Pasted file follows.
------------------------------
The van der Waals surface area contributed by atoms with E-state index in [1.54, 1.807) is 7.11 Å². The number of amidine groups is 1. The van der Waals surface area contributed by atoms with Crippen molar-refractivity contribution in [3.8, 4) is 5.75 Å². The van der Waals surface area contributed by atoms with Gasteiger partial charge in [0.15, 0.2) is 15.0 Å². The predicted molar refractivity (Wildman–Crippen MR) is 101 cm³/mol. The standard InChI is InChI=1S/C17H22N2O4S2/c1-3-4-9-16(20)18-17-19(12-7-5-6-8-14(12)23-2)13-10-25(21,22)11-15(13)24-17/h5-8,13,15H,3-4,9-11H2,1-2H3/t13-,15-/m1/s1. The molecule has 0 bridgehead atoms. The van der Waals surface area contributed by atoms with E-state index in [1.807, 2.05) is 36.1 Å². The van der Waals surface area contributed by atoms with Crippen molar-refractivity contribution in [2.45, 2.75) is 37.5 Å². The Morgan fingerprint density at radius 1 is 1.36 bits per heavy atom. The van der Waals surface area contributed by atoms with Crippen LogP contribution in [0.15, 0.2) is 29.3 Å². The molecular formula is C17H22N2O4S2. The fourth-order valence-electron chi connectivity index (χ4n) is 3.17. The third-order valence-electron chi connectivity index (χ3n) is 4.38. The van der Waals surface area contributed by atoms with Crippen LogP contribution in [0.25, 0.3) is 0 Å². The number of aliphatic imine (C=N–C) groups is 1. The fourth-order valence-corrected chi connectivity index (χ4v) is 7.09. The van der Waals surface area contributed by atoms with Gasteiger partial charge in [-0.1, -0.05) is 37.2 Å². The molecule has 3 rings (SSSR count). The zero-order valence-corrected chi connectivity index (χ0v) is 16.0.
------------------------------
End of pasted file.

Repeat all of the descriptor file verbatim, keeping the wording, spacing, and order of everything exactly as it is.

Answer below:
The van der Waals surface area contributed by atoms with E-state index in [1.54, 1.807) is 7.11 Å². The number of amidine groups is 1. The van der Waals surface area contributed by atoms with Crippen molar-refractivity contribution in [3.8, 4) is 5.75 Å². The van der Waals surface area contributed by atoms with Gasteiger partial charge in [0.15, 0.2) is 15.0 Å². The predicted molar refractivity (Wildman–Crippen MR) is 101 cm³/mol. The standard InChI is InChI=1S/C17H22N2O4S2/c1-3-4-9-16(20)18-17-19(12-7-5-6-8-14(12)23-2)13-10-25(21,22)11-15(13)24-17/h5-8,13,15H,3-4,9-11H2,1-2H3/t13-,15-/m1/s1. The molecule has 0 bridgehead atoms. The van der Waals surface area contributed by atoms with E-state index in [1.807, 2.05) is 36.1 Å². The van der Waals surface area contributed by atoms with Crippen molar-refractivity contribution in [2.45, 2.75) is 37.5 Å². The Morgan fingerprint density at radius 1 is 1.36 bits per heavy atom. The van der Waals surface area contributed by atoms with Crippen LogP contribution in [0.15, 0.2) is 29.3 Å². The molecular formula is C17H22N2O4S2. The fourth-order valence-electron chi connectivity index (χ4n) is 3.17. The third-order valence-electron chi connectivity index (χ3n) is 4.38. The van der Waals surface area contributed by atoms with Crippen LogP contribution in [0.25, 0.3) is 0 Å². The number of aliphatic imine (C=N–C) groups is 1. The fourth-order valence-corrected chi connectivity index (χ4v) is 7.09. The van der Waals surface area contributed by atoms with Gasteiger partial charge in [-0.1, -0.05) is 37.2 Å². The molecule has 3 rings (SSSR count). The zero-order valence-corrected chi connectivity index (χ0v) is 16.0.